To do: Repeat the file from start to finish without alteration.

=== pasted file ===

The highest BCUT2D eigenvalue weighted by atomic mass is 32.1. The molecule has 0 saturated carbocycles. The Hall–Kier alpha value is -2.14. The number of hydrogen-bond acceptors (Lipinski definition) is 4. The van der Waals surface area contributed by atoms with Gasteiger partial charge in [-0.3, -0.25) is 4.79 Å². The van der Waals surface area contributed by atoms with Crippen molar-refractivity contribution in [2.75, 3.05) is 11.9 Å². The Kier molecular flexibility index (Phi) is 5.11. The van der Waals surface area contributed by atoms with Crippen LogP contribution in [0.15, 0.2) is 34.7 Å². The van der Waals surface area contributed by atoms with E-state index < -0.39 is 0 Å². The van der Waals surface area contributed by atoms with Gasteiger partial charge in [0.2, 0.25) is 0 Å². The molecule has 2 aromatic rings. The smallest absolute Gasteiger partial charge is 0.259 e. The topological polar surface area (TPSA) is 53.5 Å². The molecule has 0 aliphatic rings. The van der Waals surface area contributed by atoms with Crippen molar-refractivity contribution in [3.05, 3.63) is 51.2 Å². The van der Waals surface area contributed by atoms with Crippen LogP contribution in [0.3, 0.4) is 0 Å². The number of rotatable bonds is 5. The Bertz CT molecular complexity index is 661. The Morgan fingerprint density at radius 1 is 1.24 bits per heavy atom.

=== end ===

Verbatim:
The highest BCUT2D eigenvalue weighted by atomic mass is 32.1. The molecule has 0 saturated carbocycles. The Hall–Kier alpha value is -2.14. The number of hydrogen-bond acceptors (Lipinski definition) is 4. The van der Waals surface area contributed by atoms with Gasteiger partial charge in [-0.3, -0.25) is 4.79 Å². The van der Waals surface area contributed by atoms with Crippen molar-refractivity contribution in [2.75, 3.05) is 11.9 Å². The Kier molecular flexibility index (Phi) is 5.11. The van der Waals surface area contributed by atoms with Crippen LogP contribution in [0.15, 0.2) is 34.7 Å². The van der Waals surface area contributed by atoms with E-state index < -0.39 is 0 Å². The van der Waals surface area contributed by atoms with Gasteiger partial charge in [0.2, 0.25) is 0 Å². The molecule has 2 aromatic rings. The smallest absolute Gasteiger partial charge is 0.259 e. The topological polar surface area (TPSA) is 53.5 Å². The molecule has 0 aliphatic rings. The van der Waals surface area contributed by atoms with Crippen molar-refractivity contribution in [3.05, 3.63) is 51.2 Å². The van der Waals surface area contributed by atoms with Crippen LogP contribution in [0.3, 0.4) is 0 Å². The number of rotatable bonds is 5. The Bertz CT molecular complexity index is 661. The Morgan fingerprint density at radius 1 is 1.24 bits per heavy atom.